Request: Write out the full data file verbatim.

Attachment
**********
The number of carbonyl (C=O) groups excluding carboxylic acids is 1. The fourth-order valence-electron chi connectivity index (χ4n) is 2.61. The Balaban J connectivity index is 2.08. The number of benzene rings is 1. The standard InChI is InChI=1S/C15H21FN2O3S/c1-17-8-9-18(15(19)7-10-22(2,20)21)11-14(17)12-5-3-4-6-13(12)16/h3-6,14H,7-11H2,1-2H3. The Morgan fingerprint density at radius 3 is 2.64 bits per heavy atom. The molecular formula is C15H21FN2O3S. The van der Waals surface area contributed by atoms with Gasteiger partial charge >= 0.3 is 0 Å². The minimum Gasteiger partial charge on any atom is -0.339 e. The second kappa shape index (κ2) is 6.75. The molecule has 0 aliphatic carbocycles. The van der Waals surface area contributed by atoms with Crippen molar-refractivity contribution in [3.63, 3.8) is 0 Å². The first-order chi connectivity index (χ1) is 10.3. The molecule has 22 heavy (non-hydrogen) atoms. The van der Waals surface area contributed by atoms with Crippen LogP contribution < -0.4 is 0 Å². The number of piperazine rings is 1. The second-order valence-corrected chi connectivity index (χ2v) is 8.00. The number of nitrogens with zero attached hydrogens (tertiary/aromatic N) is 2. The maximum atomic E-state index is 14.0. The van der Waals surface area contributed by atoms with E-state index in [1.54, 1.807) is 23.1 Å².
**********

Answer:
The number of carbonyl (C=O) groups excluding carboxylic acids is 1. The fourth-order valence-electron chi connectivity index (χ4n) is 2.61. The Balaban J connectivity index is 2.08. The number of benzene rings is 1. The standard InChI is InChI=1S/C15H21FN2O3S/c1-17-8-9-18(15(19)7-10-22(2,20)21)11-14(17)12-5-3-4-6-13(12)16/h3-6,14H,7-11H2,1-2H3. The Morgan fingerprint density at radius 3 is 2.64 bits per heavy atom. The molecular formula is C15H21FN2O3S. The van der Waals surface area contributed by atoms with Gasteiger partial charge >= 0.3 is 0 Å². The minimum Gasteiger partial charge on any atom is -0.339 e. The second kappa shape index (κ2) is 6.75. The molecule has 0 aliphatic carbocycles. The van der Waals surface area contributed by atoms with Crippen molar-refractivity contribution in [3.63, 3.8) is 0 Å². The first-order chi connectivity index (χ1) is 10.3. The molecule has 22 heavy (non-hydrogen) atoms. The van der Waals surface area contributed by atoms with Crippen LogP contribution < -0.4 is 0 Å². The number of piperazine rings is 1. The second-order valence-corrected chi connectivity index (χ2v) is 8.00. The number of nitrogens with zero attached hydrogens (tertiary/aromatic N) is 2. The maximum atomic E-state index is 14.0. The van der Waals surface area contributed by atoms with E-state index in [1.54, 1.807) is 23.1 Å².